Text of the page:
In his only major energy speech, the president-elect said he would rescind environmental regulations and revive U.S. coal, but the impact of his presidency on renewable energy may be limited. Solar’s position in particular is better than one might expect.
Rooftop solar in the U.S. is largely safe for two reasons: net metering policies are decided at the state-level and the federal tax credit to offset the cost of installations, first signed into law under George W. Bush in 2005, were extended by a Republican Congress last year. Nowadays, some of the most powerful GOP voices in Congress come from states like Texas that have benefited immensely from the rise of solar power. It would not be surprising to see more red states with economic incentive stand with blue states in support of solar.
Texas’s economy has already benefited greatly from wind power development in the state and solar appears poised to make a similar performance in the state. According to Bloomberg New Energy Finance, Texas is one of the few states for which solar power is competitive with both coal and natural gas.
With a combination of cheap land leases and abundant sunlight, the state has the potential to match even California for raw quantity of solar power capacity.
With a major powerhouse behind them, solar incentives should at least have enough support to keep current programs in place for their current duration. For the solar investment tax credit that duration extends slightly past the 2020 presidential election.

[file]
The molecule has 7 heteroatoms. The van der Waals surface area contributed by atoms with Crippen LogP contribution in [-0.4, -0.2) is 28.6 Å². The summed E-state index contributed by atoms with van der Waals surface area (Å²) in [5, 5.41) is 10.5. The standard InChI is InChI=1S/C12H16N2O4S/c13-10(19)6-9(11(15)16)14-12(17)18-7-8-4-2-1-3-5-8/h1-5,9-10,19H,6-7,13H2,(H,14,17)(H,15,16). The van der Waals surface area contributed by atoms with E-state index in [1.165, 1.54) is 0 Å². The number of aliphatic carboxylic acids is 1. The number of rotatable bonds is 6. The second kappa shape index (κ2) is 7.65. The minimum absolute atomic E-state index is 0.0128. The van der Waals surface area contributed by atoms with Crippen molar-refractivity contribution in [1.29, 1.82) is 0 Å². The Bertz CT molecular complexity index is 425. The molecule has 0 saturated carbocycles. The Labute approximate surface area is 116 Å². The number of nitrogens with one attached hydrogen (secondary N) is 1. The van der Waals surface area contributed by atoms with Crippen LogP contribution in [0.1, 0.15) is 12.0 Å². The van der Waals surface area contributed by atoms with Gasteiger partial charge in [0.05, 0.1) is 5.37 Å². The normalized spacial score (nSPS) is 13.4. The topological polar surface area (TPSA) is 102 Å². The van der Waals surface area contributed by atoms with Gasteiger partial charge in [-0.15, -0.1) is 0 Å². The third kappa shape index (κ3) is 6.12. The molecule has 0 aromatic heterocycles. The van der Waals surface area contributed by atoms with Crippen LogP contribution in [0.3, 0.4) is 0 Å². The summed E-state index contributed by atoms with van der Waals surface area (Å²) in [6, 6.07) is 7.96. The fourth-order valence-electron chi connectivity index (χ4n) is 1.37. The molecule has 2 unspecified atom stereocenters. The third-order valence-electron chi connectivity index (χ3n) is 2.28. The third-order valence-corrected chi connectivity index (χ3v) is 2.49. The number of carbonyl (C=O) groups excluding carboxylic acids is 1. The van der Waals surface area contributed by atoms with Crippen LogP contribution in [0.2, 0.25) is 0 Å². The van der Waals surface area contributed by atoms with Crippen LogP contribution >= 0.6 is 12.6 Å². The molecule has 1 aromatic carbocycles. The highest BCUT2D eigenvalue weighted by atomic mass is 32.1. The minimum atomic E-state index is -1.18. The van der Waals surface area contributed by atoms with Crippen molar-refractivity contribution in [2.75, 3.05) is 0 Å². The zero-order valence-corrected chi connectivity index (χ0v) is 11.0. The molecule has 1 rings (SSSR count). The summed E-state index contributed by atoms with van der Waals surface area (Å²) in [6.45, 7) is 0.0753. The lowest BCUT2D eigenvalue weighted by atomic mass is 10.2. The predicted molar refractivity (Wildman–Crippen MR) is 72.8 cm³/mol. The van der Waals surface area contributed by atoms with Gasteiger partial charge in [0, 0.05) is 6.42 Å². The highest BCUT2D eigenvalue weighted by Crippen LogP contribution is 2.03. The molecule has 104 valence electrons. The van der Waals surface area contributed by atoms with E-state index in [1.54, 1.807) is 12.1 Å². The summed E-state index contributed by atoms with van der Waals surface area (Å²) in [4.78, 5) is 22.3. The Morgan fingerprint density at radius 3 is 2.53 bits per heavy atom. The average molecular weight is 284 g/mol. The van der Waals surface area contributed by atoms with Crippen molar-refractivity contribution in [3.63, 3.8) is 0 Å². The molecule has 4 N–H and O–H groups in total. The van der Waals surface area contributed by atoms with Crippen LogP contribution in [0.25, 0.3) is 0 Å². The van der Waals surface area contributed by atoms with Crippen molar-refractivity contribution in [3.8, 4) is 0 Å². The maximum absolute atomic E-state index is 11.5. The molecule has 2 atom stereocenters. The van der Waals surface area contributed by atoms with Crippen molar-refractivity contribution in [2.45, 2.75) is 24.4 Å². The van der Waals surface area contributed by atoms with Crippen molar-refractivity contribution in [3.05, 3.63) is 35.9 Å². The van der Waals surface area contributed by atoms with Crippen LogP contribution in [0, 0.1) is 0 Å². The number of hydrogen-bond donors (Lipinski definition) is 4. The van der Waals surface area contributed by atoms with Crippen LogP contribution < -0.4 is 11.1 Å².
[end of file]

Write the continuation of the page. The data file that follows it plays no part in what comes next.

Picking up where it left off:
Solar panel prices have also dropped, on average, more than 15% a year since 2013. Even if all of the incentives and subsidies that support solar were suddenly removed, the industry would eventually recover as prices continue to fall. Economies of scale and other factors that have driven the price of solar panels down for decades, but only recently has solar power begun competing with fossil fuels, in major markets, purely on price.
All in all, solar’s position is more stable than most would think with a GOP Congress and White House thanks to the fact that, for the first time in modern history, it has both environmentalist and capitalist support in both red and blue states.